This post is a follow up on my last post of want vs. need. In that post I talked of keeping up with trends in house decor. This post will focus on brand names in other product areas.
Nike, Polo, Guess, Rolex, BMW and many others are known brands throughout the world. Brand names are popular in everything you can possibly buy including cars, clothes, jewelry, perfume and food. Some brand names are known for their quality such as Rolls Royce for cars and Levi Strauss for jeans. Some brand names are know for their status symbols in society such as Rolex, Cartier, Gucci, Porsche, Montblanc, etc.
Brand names cost you more just for the name itself. When you go to the grocery store you have the option of many popular brands such as Green Giant, Libby's, Kellogg's, Coca Cola just to name a few. All the name brands typically cost more than generic labeled foods that are similar. Brand name drugs are vastly more expensive than their generic version.
When I was young I remember wanting to get Converse shoes to play basketball in. I, and most everyone on the team sported our Converse proudly while playing our games. Back in the 80's, Converse was the brand everyone had to have in basketball shoes. It was later replaced by Nike and numerous other brands. Today, there seems to be more choices than ever in athletic shoes and about everything else. In high school I always wanted a Pioneer car stereo and speakers. The shoes and the car stereo were about the only brand names that I really, really wanted at the time. As I got a little older I bought a few Polo shirts with the little Polo player on the chest.
Besides the few brand names above, I haven't really gotten caught up on having to wear the popular brands or driving the popular brands. My wife and I do have our favorite brands with some food items. There are certain brands that do taste different than others. We will always buy French's yellow mustard over the generic. We will always buy Miracle Whip over other mayo products. We will always buy Oscar Mayer hot dog wieners but will put them on store brand buns.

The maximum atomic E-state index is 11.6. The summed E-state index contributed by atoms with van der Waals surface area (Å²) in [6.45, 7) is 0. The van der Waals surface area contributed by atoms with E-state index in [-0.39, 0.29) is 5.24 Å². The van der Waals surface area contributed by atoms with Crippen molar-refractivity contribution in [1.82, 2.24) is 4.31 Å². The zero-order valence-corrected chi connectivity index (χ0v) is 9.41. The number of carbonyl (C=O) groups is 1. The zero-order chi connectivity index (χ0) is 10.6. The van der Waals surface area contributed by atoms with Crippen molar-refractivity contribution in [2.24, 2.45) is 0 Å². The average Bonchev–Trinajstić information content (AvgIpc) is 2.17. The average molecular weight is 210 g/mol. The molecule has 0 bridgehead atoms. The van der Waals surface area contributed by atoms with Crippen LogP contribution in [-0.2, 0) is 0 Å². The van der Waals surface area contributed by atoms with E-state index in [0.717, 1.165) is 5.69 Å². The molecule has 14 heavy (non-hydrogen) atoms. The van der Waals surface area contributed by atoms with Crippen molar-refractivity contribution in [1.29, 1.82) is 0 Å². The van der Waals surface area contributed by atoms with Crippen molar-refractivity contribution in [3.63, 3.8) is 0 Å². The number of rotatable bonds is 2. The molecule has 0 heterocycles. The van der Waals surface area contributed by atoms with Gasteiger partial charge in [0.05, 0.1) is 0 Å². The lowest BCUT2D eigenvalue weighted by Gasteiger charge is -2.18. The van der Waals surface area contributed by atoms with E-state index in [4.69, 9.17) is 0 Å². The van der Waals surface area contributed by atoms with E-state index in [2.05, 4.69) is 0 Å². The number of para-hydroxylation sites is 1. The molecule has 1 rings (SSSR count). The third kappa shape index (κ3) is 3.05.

On a recent shopping trip to the grocery store I noticed that the shelves of store brand can goods were noticeably of less volume than the name brand. I believe people are being more price conscious in the current economy and are choosing the can goods that are 20 cents cheaper. The stacks of Libby's and Green Giant can vegetables were very full with only a few cans missing while the store brand stacks were about half gone with empty boxes left in the area. We buy store brand in many products including can goods, some cereal, pasta and other items.
In retirement, as we become more cost conscious, we may look at brand names differently than we used to. As we get older, wearing the current trends may not be as important as it used to be. There are probably times where you still want the latest and greatest. I imagine that a retired golfer still wants to wear the most popular brands and wants to swing the newest and best golf clubs. If you are comfortable with your finances in retirement, you may decide to finally get that BMW or Audi that you always wanted.
I see a lot of older people that just don't care about brand names or about how they look at all. I see older people at Walmart in T-shirts that are 40 years old and sweat pants that they obviously also use for yardwork and painting. Just this week I saw a gentlemen sporting a Reagan/Bush '84 shirt. These people are definitely not worried about brand names of today!
Are you more cost conscious when it comes to brand names than you were in your younger years? Are there certain brands, such as our French's mustard, that you must have over generic? Have you become more cost conscious with the recent uptick in inflation? And lastly, do you own a Reagan/Bush '84 shirt or something similar that is you go to favorite?